Phantom Dreamer may be the result of Indigo’s love for the works of Edgar Allen Poe. It also seems like a reflection of the tensions she faces learning to grow and become her self in a politically and religiously conservative mountain mining town. She moved with her Mom from Bethel, Connecticut, to Mitchell County, North Carolina, when she was seven years old.
“I just don’t feel that this is the place I’m supposed to be, especially with everything I am and everything that I want to be. Other than my Mom being creative, and knowing people at Penland (famous local Fine Arts School where mom Kim works as a chef and an artist) and at Arthur Morgan School, the people and the town don’t help me at all with creative things.”
Indigo’s early childhood included time in various alternative schools, so she’s had vacations from public education. But it was her middle school experience at Arthur Morgan School, enjoying holistic education in the embracing mountains of the Celo Community that cemented Indigo’s determination to find her own path. She grins, remembering her idyllic time there.
“It was the best thing that ever happened to me. I feel like, maybe before Arthur Morgan School, I wasn’t who I am yet. But when I went there, you can’t do anything that anyone will judge you for, because you’re just there and you do what you want to do and you are who you are.”
Now Indigo is back in public school, a freshman at Mitchell High. It is not an easy place for a young woman of budding conscience:
“I think I’ve grown up having an opinion. I always have facts or ideas or philosophies to back it up. While people at my school definitely have opinions, they don’t always have the facts to back them up, which frustrates me . . . The biggest thing that bothers me about that school is the fact that everyone seems to want to be the same. You walk in the bathroom every day, and there’s a bunch of girls in Hollister shirts straightening or curling their hair. It’s a hard world to be in when you’re someone like me who is completely herself and is fine with it. I’m known as that kid who’s different, the kid that’s weird, or the one that doesn’t pretend to be someone else. To some people that’s a good thing and to other people, that’s a bad thing.”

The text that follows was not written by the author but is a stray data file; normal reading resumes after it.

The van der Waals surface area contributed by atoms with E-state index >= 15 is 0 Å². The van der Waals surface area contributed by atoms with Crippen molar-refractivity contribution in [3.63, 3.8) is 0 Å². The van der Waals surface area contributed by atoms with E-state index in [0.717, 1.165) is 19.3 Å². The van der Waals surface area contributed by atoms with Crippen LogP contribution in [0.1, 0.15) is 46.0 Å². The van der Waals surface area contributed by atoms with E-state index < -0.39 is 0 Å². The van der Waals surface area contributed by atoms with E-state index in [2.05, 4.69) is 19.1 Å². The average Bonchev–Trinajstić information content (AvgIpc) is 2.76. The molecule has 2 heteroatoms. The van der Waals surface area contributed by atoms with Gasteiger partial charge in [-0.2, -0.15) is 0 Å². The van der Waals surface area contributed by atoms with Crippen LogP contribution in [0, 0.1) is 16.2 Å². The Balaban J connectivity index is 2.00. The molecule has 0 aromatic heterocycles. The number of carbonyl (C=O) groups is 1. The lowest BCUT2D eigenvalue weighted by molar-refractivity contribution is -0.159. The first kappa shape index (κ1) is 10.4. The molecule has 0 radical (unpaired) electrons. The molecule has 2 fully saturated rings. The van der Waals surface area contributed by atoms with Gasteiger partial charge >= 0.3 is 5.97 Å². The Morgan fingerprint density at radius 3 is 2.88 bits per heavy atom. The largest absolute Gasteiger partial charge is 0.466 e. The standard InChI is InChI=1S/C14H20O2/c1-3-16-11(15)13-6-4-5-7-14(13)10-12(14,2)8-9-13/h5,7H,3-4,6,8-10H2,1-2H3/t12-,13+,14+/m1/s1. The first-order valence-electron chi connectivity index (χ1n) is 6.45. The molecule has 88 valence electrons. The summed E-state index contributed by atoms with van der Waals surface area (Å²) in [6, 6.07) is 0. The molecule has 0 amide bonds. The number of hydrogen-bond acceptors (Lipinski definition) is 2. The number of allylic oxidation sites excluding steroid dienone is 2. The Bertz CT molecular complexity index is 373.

Indigo’s pilgrim spirit shines through more lyrics from Lampshade on the Sun:
I walk down the hallways of a place to learn, but all I learn is I don’t have a place.
He writes a book of things he’d like to say, and reads it through his face.
I am a simple thing, who walks a line of pure recycled time,
I am a universe within this sullen mind.
Row, row, row by row people sit in seats,
Watching a wealthy business man chatter faulty grief.
Twinkle, twinkle of your eyes, how I wonder if you’re really trying.
A deep breath, and Indigo takes her new Gibson Sunburst from its case. The room is filled with dancing light reflected from its brilliant surface. For a moment we sit in silence, admiring the pearl inlay on the neck. It is a dream instrument with a clear bright sound. Indigo has already made the guitar her best friend. Her playing is deft and surprising, shaded with rhythmic variation and sophisticated phrasing.